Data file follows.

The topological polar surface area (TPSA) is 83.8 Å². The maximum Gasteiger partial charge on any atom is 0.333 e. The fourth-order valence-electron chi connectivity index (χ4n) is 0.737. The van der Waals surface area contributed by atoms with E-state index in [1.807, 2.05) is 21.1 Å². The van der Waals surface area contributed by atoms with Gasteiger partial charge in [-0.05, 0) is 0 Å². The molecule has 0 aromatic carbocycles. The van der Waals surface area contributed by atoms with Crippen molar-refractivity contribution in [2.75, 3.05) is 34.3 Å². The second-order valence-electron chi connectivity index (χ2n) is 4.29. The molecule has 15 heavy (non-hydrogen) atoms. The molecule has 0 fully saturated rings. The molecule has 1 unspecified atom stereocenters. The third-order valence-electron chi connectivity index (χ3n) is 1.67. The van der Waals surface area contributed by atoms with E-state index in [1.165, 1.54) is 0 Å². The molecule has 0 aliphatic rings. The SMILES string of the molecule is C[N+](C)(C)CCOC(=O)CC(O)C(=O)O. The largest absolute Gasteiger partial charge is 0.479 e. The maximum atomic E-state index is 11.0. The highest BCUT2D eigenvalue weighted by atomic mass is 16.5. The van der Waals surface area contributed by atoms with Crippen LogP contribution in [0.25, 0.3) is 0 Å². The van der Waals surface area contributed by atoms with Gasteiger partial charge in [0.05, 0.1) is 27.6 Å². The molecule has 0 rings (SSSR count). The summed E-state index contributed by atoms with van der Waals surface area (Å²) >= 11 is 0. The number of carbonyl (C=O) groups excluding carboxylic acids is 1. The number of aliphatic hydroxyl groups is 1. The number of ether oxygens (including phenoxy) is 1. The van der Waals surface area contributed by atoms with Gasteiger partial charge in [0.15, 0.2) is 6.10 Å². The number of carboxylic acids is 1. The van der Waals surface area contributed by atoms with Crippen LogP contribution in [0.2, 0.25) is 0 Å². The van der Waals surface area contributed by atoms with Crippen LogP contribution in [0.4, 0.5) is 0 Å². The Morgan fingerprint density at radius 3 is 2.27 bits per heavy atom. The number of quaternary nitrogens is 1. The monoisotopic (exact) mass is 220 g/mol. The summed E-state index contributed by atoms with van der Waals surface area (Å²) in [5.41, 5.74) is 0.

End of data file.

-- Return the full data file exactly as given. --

The topological polar surface area (TPSA) is 83.8 Å². The maximum Gasteiger partial charge on any atom is 0.333 e. The fourth-order valence-electron chi connectivity index (χ4n) is 0.737. The van der Waals surface area contributed by atoms with E-state index in [1.807, 2.05) is 21.1 Å². The van der Waals surface area contributed by atoms with Gasteiger partial charge in [-0.05, 0) is 0 Å². The molecule has 0 aromatic carbocycles. The van der Waals surface area contributed by atoms with Crippen molar-refractivity contribution in [2.75, 3.05) is 34.3 Å². The second-order valence-electron chi connectivity index (χ2n) is 4.29. The molecule has 15 heavy (non-hydrogen) atoms. The molecule has 0 fully saturated rings. The molecule has 1 unspecified atom stereocenters. The third-order valence-electron chi connectivity index (χ3n) is 1.67. The van der Waals surface area contributed by atoms with E-state index in [1.165, 1.54) is 0 Å². The molecule has 0 aliphatic rings. The SMILES string of the molecule is C[N+](C)(C)CCOC(=O)CC(O)C(=O)O. The largest absolute Gasteiger partial charge is 0.479 e. The maximum atomic E-state index is 11.0. The highest BCUT2D eigenvalue weighted by atomic mass is 16.5. The van der Waals surface area contributed by atoms with Crippen LogP contribution in [0.25, 0.3) is 0 Å². The van der Waals surface area contributed by atoms with Gasteiger partial charge in [0.05, 0.1) is 27.6 Å². The molecule has 0 rings (SSSR count). The summed E-state index contributed by atoms with van der Waals surface area (Å²) >= 11 is 0. The number of carbonyl (C=O) groups excluding carboxylic acids is 1. The number of aliphatic hydroxyl groups is 1. The number of ether oxygens (including phenoxy) is 1. The van der Waals surface area contributed by atoms with Gasteiger partial charge in [0.15, 0.2) is 6.10 Å². The number of carboxylic acids is 1. The van der Waals surface area contributed by atoms with Crippen LogP contribution in [0.2, 0.25) is 0 Å². The van der Waals surface area contributed by atoms with Crippen LogP contribution in [0.4, 0.5) is 0 Å². The Morgan fingerprint density at radius 3 is 2.27 bits per heavy atom. The number of quaternary nitrogens is 1. The monoisotopic (exact) mass is 220 g/mol. The summed E-state index contributed by atoms with van der Waals surface area (Å²) in [5.41, 5.74) is 0.